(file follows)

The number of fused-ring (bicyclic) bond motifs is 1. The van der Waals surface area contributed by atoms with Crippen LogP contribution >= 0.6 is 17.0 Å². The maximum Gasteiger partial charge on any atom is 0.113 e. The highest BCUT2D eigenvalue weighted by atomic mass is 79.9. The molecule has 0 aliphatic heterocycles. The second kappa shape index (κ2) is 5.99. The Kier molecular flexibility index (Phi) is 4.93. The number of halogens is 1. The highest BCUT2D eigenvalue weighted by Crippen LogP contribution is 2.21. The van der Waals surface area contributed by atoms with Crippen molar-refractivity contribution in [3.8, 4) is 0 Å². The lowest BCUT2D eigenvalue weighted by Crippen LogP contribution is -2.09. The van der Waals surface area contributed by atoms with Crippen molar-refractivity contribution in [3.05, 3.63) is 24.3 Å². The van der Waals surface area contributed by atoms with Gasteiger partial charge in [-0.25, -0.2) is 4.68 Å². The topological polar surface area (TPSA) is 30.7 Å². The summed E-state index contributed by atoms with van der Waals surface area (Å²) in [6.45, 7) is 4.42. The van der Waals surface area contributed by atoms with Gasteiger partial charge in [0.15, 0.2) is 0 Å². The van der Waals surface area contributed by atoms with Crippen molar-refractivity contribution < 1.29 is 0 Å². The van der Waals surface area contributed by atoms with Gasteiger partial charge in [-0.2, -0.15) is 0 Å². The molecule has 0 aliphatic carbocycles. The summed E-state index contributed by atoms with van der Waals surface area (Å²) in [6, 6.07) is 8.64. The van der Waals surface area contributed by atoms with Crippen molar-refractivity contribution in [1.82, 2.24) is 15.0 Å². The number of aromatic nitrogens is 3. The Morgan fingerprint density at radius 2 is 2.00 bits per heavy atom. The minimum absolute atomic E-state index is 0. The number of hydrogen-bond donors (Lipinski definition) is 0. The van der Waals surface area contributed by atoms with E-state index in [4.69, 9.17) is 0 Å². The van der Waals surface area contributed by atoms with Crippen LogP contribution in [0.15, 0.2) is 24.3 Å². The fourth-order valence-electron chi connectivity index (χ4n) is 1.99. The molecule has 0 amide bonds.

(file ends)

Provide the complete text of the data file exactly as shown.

The number of fused-ring (bicyclic) bond motifs is 1. The van der Waals surface area contributed by atoms with Crippen LogP contribution >= 0.6 is 17.0 Å². The maximum Gasteiger partial charge on any atom is 0.113 e. The highest BCUT2D eigenvalue weighted by atomic mass is 79.9. The molecule has 0 aliphatic heterocycles. The second kappa shape index (κ2) is 5.99. The Kier molecular flexibility index (Phi) is 4.93. The number of halogens is 1. The highest BCUT2D eigenvalue weighted by Crippen LogP contribution is 2.21. The van der Waals surface area contributed by atoms with Crippen molar-refractivity contribution in [3.8, 4) is 0 Å². The lowest BCUT2D eigenvalue weighted by Crippen LogP contribution is -2.09. The van der Waals surface area contributed by atoms with Crippen molar-refractivity contribution in [3.05, 3.63) is 24.3 Å². The van der Waals surface area contributed by atoms with Gasteiger partial charge in [-0.25, -0.2) is 4.68 Å². The topological polar surface area (TPSA) is 30.7 Å². The summed E-state index contributed by atoms with van der Waals surface area (Å²) in [6.45, 7) is 4.42. The van der Waals surface area contributed by atoms with Gasteiger partial charge in [0.15, 0.2) is 0 Å². The van der Waals surface area contributed by atoms with Crippen molar-refractivity contribution < 1.29 is 0 Å². The van der Waals surface area contributed by atoms with Gasteiger partial charge in [-0.2, -0.15) is 0 Å². The molecule has 0 aliphatic carbocycles. The summed E-state index contributed by atoms with van der Waals surface area (Å²) in [6, 6.07) is 8.64. The van der Waals surface area contributed by atoms with Crippen molar-refractivity contribution in [1.82, 2.24) is 15.0 Å². The number of aromatic nitrogens is 3. The Morgan fingerprint density at radius 2 is 2.00 bits per heavy atom. The minimum absolute atomic E-state index is 0. The number of hydrogen-bond donors (Lipinski definition) is 0. The van der Waals surface area contributed by atoms with E-state index in [4.69, 9.17) is 0 Å². The van der Waals surface area contributed by atoms with Crippen LogP contribution in [0.15, 0.2) is 24.3 Å². The fourth-order valence-electron chi connectivity index (χ4n) is 1.99. The molecule has 0 amide bonds.